Best-case scenario: Nova bounces back with the Pirates like many before him, and they re-up him to a fair deal. He does not have the peripherals A.J. Burnett, Francisco Liriano or Edinson Volquez had, but then again neither did J.A. Happ. Given the Pirates track record with bounce-back pitchers, you have to give this at least a decent chance of happening; especially if Nova is receptive to the changes coaches might make, which Niese reportedly was not. But signing him to a fair deal? It would first off depend how he does down the stretch before figuring out what would be a fair deal, but the odds he pitches well and re-signs is average at best. They did not keep Happ or Volquez in favor of the young arms and no reason to think Nova is an exception. It is definitely mind-boggling they gave up assets for a rental, especially after dealing Melancon so he wouldn’t walk for nothing.
Catching prospect Reese McGuire, outfield prospect Harold Ramirez and pitcher Francisco Liriano to the Toronto Blue Jays for pitcher Drew Hutchison
As a recently graduated college student, I can say how bad things turned in last minute are. They’re rushed. Little thought it put into it. You do it just to get it done and care little for the results. That is kind of how this literal last-minute deal feels. The Pirates wanted to get rid of Liriano’s contract, and they really liked Hutchison, so they killed two birds with one stone.
Regardless of how much they like Hutchison, this was also giving up prospects to shed salary. Hutchison is not worth one top 10 prospect at this point, let alone two. He was once a good prospect, but his growth was stunted when he was rushed to the majors. Pittsburgh almost certainly had to throw in McGuire and Ramirez to get them to take Liriano’s salary. Liriano was statically one of baseball’s worst pitchers this year, and it didn’t sound like the Pirates thought he would ever get back on track.
Best-case scenario: Hutchison gets things worked out in Triple-A Indianapolis and in Pittsburgh with Ray Searage and becomes a good No. 3 starter. He has talent, and he is under team control for a few more years so the upside to getting him is clearly there. We can even peg it as a decent chance he will, again considering the team’s past with pitchers. But, that alone doesn’t justify this deal, and how the prospects given away and their replacements do plays into that.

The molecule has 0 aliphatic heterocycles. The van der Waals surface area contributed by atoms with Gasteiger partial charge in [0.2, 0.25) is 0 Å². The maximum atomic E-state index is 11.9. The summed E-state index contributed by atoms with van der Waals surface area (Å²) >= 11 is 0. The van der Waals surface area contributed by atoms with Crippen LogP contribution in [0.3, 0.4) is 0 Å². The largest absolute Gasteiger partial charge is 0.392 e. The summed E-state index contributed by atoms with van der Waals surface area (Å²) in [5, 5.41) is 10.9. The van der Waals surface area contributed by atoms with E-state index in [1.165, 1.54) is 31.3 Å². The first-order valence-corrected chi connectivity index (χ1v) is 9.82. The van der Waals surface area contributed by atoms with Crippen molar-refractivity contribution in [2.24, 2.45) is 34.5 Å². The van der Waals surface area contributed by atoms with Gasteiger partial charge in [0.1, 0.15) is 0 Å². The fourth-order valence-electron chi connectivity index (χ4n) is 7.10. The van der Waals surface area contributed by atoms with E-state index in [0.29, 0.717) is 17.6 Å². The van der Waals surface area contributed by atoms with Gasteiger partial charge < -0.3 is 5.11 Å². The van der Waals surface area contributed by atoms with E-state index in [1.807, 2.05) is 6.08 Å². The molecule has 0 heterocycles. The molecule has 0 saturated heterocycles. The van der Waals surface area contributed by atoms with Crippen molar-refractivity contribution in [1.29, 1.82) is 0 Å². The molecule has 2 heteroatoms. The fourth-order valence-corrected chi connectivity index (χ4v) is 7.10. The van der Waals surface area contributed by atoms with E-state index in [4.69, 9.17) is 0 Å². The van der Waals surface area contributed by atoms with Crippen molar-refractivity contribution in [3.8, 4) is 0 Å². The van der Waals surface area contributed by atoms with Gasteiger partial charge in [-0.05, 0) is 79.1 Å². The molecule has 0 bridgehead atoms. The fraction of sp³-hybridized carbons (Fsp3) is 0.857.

Ramirez was likely overrated a prospect and more of a Jose Tabata-like third/fourth outfielder completely blocked from ever starting in Pittsburgh. Him for Hutchison straight up might have been an overpayment, but one the Pirates could afford. McGuire feels like the last-minute desperation. His value has slipped some since being drafted in 2013, but he still projected as the catcher of the future in Pittsburgh. Without any top catching prospects behind him, they better hope Francisco Cervelli lives up to the three-year deal he signed, or that Elias Diaz is indeed the future at the position. Now, throw in that they were able to trade Liriano’s salary. We heard rumblings their plan all along for this season was to gear up for 2017, which is why they were not active in free agency.
Now it is time to put up or shut up. It is much easier to stomach giving up two top 10 prospects for salary relief if that salary is re-invested elsewhere, whether it is re-signing pitcher Gerrit Cole or taking it on via trade or free agency. It does not mean going crazy and overspending, but still doing more than what they did last off-season, where the Niese trade was the big move.
Chances Hutchison works out, Cervelli/Diaz holds the position long term and the salary from Liriano is wisely spent elsewhere all making this worthwhile? Definitely not good.
Photo credit: Grantland